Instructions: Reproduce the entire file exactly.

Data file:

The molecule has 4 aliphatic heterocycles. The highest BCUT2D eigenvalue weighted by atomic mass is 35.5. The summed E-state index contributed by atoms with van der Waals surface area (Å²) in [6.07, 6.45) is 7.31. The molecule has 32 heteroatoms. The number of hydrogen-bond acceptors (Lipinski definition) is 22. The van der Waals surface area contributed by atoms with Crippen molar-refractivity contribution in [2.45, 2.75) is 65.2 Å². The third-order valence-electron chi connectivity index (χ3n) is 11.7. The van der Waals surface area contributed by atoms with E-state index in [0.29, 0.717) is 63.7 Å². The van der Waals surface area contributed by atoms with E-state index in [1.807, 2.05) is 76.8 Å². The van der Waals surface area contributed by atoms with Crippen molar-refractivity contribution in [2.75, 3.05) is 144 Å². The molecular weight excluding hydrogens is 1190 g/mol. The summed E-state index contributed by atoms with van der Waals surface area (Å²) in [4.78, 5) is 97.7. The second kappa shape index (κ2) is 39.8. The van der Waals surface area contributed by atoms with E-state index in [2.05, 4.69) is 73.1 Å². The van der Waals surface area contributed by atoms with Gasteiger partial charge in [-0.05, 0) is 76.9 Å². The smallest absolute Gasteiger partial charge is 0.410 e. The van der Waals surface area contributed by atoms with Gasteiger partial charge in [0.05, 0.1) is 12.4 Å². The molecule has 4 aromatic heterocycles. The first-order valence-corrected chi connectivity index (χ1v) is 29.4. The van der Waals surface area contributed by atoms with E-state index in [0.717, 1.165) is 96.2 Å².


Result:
The molecule has 4 aliphatic heterocycles. The highest BCUT2D eigenvalue weighted by atomic mass is 35.5. The summed E-state index contributed by atoms with van der Waals surface area (Å²) in [6.07, 6.45) is 7.31. The molecule has 32 heteroatoms. The number of hydrogen-bond acceptors (Lipinski definition) is 22. The van der Waals surface area contributed by atoms with Crippen molar-refractivity contribution in [2.45, 2.75) is 65.2 Å². The third-order valence-electron chi connectivity index (χ3n) is 11.7. The van der Waals surface area contributed by atoms with E-state index in [0.29, 0.717) is 63.7 Å². The van der Waals surface area contributed by atoms with E-state index in [1.807, 2.05) is 76.8 Å². The van der Waals surface area contributed by atoms with Crippen molar-refractivity contribution in [2.75, 3.05) is 144 Å². The molecular weight excluding hydrogens is 1190 g/mol. The summed E-state index contributed by atoms with van der Waals surface area (Å²) in [4.78, 5) is 97.7. The second kappa shape index (κ2) is 39.8. The van der Waals surface area contributed by atoms with E-state index in [2.05, 4.69) is 73.1 Å². The van der Waals surface area contributed by atoms with Gasteiger partial charge in [-0.05, 0) is 76.9 Å². The smallest absolute Gasteiger partial charge is 0.410 e. The van der Waals surface area contributed by atoms with Gasteiger partial charge in [0.05, 0.1) is 12.4 Å². The molecule has 4 aromatic heterocycles. The first-order valence-corrected chi connectivity index (χ1v) is 29.4. The van der Waals surface area contributed by atoms with E-state index in [0.717, 1.165) is 96.2 Å².